05 May 2013
The Ukranian-crewed cargo ship, Tamamima, slowly rusting in the upper reaches of the Fal Estuary, close to the King Harry Ferry. More information on the Tamamima can be found here
While the rest of this special edition of the magazine takes to the canals and rivers of Britain, we couldn’t let the month pass without a look at the landforms that are found next to Britain’s most important waterway – one that you’re famously never more than 70 miles or so from in the UK – the sea. At nearly 20,000 miles long and formed from countless permutations of geology and topography, there’s a variety of features to see along the coastline of Britain.
Having said that, there are parts of Scotland that appear to have borrowed Nordic landforms – its north and west coast are punctuated by steep glacier-gouged fjords; each U-shaped valley terminating in sea lochs like Loch Broom by Ullapool or the glorious Loch Etive a few miles north of Oban. Although not as forbidding as their Norwegian counterparts, Scottish fjords share a heritage with the mountains of Scandinavia that goes beyond their glacial origins; they are part of the same mountain range – eroded to a fifth of its former height and torn apart by the same tectonic processes that opened up the Atlantic Ocean, while the rest of the range forms the Appalachians of the eastern USA.
At the other end of Britain, the drowned valleys or ‘rias’ of Cornwall and Devon are stunning examples of what happened when the glaciers melted. The rise in sea level – between 100-120 metres – inundated coastal valleys from Milford Haven in Wales around the coast to Southampton Water and the Solent. Among them, the Carrick Roads at Falmouth is the third deepest natural harbour in the world (after Sydney and Rio de Janeiro, since you ask), while five miles upstream and to all intents and purposes in the middle of the countryside, the channel is still deep enough to mothball container ships next to the chain-link King Harry Ferry. Despite the incongruity, like other rias – the Helford, the Fowey, the Tavy, Tamar and Dart, sylvan valleys with woods to the water’s edge and the odd bottomless boat slowly melting back into the river – the Fal maintains an air of tranquility.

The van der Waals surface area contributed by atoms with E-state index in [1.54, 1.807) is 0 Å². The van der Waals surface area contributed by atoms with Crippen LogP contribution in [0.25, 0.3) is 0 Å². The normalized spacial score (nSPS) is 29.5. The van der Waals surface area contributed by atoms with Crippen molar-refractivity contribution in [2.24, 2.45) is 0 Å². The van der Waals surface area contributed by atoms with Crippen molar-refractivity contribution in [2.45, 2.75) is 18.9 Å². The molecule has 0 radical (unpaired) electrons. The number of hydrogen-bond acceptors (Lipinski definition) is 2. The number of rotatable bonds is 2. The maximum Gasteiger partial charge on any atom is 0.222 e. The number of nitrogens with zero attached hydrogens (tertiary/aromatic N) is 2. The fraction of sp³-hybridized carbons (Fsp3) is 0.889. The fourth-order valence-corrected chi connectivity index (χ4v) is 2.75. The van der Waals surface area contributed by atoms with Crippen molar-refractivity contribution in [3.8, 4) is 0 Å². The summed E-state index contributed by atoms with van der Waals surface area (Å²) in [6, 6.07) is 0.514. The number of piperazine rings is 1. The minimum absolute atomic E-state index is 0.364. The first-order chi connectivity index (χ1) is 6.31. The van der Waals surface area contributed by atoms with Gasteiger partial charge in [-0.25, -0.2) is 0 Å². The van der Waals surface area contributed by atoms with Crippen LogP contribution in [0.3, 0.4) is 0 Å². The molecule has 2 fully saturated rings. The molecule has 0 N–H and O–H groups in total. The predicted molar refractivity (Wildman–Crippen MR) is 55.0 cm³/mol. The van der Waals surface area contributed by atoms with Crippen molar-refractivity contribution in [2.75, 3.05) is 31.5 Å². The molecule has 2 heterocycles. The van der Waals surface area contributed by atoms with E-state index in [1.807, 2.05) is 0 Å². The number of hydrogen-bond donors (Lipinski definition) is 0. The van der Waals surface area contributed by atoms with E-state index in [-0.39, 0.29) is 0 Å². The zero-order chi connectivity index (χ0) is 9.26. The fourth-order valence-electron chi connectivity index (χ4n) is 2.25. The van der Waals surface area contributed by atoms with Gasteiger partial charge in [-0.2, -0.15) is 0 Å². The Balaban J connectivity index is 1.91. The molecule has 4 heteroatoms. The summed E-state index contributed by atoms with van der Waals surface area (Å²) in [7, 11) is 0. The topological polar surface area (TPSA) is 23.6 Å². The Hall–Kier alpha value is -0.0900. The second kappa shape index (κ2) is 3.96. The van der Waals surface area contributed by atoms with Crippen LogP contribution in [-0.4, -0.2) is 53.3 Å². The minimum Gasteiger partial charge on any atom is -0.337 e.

Further east, Dorset’s Jurassic Coast displays a stunning set of landforms made by differential erosion; headlands of harder rock than the bays they frame, arches, sea-stacks and coves, but its most striking feature is Chesil Bank, an 18-mile long barrier beach that sweeps into the base of the Isle of Portland. It was originally described as Britain’s largest tombolo – a spit formed by refraction of currents around an island – but geomorphologists have changed their minds about that and say it only looks like one, transferring the honour further north among Shetland’s fjords – or voes – to the sandy tombolo that connects St Ninian’s Isle to the Mainland.